“What this translates to is a new generation growing up for whom the traditional cuppa is not the be all and end all,” he explains. “Their decision-making process when buying tea is much more conscious than with older generations. For example, many use different kinds of herbal tea dependent on their mood and will decide to have a cup of standard breakfast tea if in need of an energy booster.”

ones to watch…

Better for you 
Aimia Foods has introduced an improved recipe for its Weight Watchers Hot Chocolate. Available in a 220g jar, the newly reformulated recipe is made with real chocolate and each serving contains only 40 calories. It is also free from artificial colours, flavours or preservatives. tel: 01942 408600 

Go green 
New from Tetley is a range of price-marked packs specifically for the convenience channel. Tetley Pure Green and Tetley Lemon Green come in cases of four x 20. They have been introduced to give independents a low-risk entry into alternative teas. 
rrp: £1 tel: 020 8338 4367 

Streets ahead 
Percol Coffee is giving consumers the chance to try its product for free. As part of a £500,000 marketing campaign, the Percol Streets Ahead promotion will select households to receive free samples. Consumers can nominate their street at 020 79785 300 

The new ones 
Johnny Vegas and Monkey made a return to TV screens recently to promote Unilever’s new range of PG Tips variants. The £3.5m marketing campaign was designed to highlight The Fresh One, The Strong One and The Delicate One, created for different tea-drinking moments.  tel: 01293 648 000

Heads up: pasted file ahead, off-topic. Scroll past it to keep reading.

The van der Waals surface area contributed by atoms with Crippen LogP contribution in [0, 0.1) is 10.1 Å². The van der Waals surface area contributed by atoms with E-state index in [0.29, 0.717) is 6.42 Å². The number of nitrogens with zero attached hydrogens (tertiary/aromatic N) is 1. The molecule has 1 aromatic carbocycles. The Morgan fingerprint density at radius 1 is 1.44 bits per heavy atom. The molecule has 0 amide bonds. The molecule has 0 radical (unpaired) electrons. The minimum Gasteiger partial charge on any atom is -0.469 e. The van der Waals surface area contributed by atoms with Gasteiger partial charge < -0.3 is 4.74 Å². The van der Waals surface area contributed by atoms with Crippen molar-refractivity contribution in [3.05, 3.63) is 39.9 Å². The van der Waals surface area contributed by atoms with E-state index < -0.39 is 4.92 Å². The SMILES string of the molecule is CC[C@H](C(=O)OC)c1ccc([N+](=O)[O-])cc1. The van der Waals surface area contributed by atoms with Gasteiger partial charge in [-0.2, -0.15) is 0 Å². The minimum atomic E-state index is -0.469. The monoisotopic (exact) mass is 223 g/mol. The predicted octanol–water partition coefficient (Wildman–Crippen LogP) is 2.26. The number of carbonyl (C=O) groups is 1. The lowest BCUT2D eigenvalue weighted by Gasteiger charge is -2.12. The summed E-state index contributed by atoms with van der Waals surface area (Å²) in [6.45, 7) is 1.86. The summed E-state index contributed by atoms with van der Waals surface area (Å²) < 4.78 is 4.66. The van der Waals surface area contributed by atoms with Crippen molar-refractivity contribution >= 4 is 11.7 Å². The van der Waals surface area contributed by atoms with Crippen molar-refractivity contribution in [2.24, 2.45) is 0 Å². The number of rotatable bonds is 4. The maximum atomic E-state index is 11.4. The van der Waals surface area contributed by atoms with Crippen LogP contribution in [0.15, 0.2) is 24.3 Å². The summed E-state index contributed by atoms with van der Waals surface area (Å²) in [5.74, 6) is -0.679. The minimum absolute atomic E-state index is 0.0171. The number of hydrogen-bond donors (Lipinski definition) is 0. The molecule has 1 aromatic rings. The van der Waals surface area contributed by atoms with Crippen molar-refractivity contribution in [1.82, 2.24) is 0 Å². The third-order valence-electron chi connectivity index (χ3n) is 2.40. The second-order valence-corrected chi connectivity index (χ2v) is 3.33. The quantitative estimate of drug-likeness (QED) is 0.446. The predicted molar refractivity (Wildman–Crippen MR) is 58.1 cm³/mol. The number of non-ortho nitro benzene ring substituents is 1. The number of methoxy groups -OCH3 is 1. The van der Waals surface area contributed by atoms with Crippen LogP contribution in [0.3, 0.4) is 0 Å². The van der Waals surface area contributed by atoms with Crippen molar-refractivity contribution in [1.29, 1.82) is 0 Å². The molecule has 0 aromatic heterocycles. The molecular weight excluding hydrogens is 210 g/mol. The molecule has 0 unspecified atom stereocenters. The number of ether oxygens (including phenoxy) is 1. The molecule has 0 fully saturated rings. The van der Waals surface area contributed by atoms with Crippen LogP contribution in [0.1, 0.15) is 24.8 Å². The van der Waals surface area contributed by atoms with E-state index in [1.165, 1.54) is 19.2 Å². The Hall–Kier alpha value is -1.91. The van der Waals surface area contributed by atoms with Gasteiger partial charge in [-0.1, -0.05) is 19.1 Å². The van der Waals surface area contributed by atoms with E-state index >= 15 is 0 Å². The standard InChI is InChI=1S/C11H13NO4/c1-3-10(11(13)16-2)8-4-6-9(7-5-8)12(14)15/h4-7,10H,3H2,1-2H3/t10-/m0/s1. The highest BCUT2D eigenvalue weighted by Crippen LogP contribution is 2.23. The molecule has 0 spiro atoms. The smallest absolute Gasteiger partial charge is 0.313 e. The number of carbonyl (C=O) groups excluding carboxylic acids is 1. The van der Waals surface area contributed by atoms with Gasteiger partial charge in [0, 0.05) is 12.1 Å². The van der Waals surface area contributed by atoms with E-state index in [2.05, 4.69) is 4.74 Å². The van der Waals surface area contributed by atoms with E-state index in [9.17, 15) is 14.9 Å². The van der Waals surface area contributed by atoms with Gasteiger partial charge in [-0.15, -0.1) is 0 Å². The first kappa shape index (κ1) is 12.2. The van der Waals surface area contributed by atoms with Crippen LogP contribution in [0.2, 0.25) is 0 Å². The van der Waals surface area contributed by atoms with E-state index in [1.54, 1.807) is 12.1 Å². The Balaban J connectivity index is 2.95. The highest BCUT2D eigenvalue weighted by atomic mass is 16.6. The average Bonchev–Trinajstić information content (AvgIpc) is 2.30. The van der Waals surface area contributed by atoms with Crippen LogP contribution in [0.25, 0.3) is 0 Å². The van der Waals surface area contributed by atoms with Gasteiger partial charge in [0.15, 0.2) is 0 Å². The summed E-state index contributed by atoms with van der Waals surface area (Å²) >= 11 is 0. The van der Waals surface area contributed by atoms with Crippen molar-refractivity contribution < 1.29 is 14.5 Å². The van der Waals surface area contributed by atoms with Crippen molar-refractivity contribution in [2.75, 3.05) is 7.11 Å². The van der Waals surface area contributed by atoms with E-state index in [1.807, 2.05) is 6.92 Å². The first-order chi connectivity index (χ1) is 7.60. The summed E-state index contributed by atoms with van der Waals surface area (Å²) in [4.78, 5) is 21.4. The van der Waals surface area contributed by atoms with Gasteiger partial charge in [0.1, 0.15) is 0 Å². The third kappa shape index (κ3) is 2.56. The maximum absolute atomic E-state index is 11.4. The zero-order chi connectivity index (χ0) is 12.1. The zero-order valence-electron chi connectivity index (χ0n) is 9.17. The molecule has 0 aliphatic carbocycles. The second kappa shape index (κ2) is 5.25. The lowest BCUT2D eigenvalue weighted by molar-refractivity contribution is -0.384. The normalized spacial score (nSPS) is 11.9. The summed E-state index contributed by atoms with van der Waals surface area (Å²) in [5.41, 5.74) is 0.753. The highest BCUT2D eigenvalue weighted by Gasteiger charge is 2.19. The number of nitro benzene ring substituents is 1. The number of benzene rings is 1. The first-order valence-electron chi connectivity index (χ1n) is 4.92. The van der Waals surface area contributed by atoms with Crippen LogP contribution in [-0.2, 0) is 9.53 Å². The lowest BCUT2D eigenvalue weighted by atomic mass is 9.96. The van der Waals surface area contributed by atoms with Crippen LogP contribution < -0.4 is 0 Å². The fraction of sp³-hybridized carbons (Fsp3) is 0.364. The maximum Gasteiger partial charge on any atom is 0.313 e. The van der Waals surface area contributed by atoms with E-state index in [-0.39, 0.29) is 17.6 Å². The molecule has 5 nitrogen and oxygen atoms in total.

Unilever Partners for Growth controller Tom Hazelden agrees that retailers have to move with the times. “Tea tastes have evolved in recent years, with many people introducing fruit & herbal, specialty or green tea into their repertoire,” he says. “A successful tea fixture should reflect these changes, with the best-selling lines proportional to store size and location.”

Attfield says that speciality lines such as green tea and Redbush are areas retailers are not fully capitalising on. To help combat this, Tetley embarked on a series of initiatives including a ‘Try Me Free’ promotion on Redbush and a 20-bag pack of Lemon Green teas specifically for the convenience channel.

“We’re trying to make it as easy as possible for the convenience store retailer,” says Attfield. “Speciality teas are where we see the major growth coming from, and we’re doing all we can to help make them habitual purchases. The 20-bag pack of Lemon Green is a great way for retailers to introduce the products to their customers with relatively little risk.”

Unilever has also made recent progress in the fruit and herbal teas sub-category. Earlier this year it launched two new variants to its Lipton Fruit & Herbal Infusions range. The new flavours, Citrus & Orange Blossom and Apple & Cinnamon, were supported by a £1.5m marketing campaign which included an official partner package with ITV show Britain’s Got Talent.

Perhaps now’s the time to put the kettle on and take time out to review your hot drinks fixture.